Paul hadn’t planned to release an album in 2020, but in the isolation of “Rockdown,” he soon found himself fleshing out some existing musical sketches and creating even more new ones. Before long an eclectic collection of spontaneous songs would become McCartney III: a stripped back, self-produced and, quite literally, solo work marking the opening of a new decade, in the tradition of 1970’s McCartney and 1980’s McCartney II.
Recorded earlier this year in Sussex, McCartney III is mostly built from live takes of Paul on vocals and guitar or piano, overdubbing his bass playing, drumming, etc. atop that foundation. McCartney III spans a vast and intimate range of modes and moods, from soul searching to wistful, from playful to raucous and all points between — captured with some of the same gear from Paul’s Rude Studio used as far back as 1971 Wings sessions. And Paul’s array of vintage instruments he played on the new album have an even more storied history, including Bill Black of Elvis Presley’s original trio’s double bass alongside Paul’s own iconic Hofner violin bass, and a mellotron from Abbey Road Studios used on Beatles recordings, to name but a few.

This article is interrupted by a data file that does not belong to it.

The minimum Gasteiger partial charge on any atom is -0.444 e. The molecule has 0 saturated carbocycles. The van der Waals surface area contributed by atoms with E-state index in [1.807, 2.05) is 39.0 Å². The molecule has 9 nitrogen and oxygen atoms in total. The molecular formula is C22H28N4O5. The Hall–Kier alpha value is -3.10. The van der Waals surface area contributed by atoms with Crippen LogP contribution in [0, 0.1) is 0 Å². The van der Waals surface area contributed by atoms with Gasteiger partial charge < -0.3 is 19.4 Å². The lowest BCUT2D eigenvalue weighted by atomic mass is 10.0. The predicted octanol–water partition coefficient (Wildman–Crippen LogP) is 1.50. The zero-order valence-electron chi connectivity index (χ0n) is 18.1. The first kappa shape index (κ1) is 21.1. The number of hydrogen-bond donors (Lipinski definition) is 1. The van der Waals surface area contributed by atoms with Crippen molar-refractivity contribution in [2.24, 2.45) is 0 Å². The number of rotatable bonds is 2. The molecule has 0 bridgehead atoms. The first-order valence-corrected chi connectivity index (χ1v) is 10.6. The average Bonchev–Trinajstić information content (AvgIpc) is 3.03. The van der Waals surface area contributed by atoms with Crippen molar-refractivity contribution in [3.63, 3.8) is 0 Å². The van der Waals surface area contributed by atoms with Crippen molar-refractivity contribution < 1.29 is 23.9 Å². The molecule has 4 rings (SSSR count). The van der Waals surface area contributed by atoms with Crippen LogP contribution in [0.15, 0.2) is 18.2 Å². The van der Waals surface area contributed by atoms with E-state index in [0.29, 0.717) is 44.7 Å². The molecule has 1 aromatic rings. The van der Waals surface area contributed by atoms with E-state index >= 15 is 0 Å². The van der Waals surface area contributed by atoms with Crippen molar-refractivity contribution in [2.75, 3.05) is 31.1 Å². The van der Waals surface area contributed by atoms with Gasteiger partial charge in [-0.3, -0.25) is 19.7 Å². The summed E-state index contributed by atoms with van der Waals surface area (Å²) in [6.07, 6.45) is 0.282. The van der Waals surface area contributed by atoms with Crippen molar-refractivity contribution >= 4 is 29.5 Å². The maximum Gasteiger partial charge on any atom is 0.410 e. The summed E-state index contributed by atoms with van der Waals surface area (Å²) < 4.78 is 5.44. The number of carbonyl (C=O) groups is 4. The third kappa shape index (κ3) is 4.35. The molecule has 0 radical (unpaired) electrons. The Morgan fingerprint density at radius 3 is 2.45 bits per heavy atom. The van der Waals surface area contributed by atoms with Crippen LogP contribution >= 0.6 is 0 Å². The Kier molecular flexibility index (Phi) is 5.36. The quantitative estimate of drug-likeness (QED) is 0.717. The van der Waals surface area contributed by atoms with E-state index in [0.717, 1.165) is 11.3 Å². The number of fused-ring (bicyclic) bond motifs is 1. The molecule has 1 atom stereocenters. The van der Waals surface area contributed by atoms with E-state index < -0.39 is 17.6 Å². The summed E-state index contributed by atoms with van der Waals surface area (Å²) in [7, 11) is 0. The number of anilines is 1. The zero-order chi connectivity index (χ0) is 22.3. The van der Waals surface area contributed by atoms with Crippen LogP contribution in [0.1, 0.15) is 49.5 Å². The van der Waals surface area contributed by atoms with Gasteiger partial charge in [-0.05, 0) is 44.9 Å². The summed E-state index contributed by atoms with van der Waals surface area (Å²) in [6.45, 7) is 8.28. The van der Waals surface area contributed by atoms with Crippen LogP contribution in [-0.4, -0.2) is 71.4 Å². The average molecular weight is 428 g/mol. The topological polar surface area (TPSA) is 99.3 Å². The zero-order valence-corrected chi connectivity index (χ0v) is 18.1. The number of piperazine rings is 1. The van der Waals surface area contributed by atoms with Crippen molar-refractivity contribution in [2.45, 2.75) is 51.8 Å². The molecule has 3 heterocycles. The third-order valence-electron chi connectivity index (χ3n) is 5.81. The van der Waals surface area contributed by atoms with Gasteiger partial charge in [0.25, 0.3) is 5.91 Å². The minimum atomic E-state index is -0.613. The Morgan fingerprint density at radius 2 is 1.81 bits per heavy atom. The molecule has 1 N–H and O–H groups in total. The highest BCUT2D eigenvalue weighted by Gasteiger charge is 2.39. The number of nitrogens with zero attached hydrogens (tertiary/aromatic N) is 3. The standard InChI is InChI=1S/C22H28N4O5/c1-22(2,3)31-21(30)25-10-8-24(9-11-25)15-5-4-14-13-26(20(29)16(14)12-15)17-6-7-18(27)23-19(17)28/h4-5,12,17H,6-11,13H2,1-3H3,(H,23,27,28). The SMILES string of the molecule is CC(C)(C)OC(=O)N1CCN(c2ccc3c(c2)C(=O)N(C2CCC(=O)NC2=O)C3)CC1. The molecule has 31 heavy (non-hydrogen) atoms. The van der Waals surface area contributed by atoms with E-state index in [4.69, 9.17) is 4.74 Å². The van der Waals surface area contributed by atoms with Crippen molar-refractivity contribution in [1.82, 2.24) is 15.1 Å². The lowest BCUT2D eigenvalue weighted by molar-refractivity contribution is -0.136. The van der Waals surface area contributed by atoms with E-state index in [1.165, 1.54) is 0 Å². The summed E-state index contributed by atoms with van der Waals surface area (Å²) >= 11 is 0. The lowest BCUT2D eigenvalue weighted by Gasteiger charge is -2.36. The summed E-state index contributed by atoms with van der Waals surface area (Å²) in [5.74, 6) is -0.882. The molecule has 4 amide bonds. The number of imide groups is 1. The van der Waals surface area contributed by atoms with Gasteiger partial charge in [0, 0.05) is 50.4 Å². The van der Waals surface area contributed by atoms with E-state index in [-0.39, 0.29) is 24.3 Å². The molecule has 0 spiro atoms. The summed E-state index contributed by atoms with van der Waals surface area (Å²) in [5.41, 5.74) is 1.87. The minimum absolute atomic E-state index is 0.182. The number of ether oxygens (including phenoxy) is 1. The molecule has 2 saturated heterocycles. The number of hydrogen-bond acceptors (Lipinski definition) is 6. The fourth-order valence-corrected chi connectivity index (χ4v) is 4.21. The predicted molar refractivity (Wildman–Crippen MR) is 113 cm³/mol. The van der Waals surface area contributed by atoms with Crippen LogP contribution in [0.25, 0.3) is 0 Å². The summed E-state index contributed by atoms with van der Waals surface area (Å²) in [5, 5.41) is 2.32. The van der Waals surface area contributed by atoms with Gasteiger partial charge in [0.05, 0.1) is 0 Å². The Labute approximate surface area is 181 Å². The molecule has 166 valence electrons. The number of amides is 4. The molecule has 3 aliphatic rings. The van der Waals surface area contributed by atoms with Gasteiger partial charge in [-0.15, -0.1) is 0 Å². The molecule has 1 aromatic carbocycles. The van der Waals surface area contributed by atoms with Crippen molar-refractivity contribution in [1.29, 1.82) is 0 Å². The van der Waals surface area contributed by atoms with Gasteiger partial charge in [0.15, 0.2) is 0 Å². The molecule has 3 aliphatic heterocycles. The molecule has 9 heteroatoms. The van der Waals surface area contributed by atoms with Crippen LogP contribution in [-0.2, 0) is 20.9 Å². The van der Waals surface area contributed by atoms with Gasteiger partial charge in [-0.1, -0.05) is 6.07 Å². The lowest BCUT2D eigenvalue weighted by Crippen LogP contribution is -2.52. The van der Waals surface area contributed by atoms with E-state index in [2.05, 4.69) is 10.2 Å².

Just as McCartney’s 1970 release marked Paul’s return to basics in the wake of the biggest band break-up in musical history, and the 1980 avant-garde masterpiece McCartney II rose from the ashes of Wings, McCartney III finds Paul back on his own, turning unexpected circumstances into a personal snapshot of a timeless artist at a unique point in history.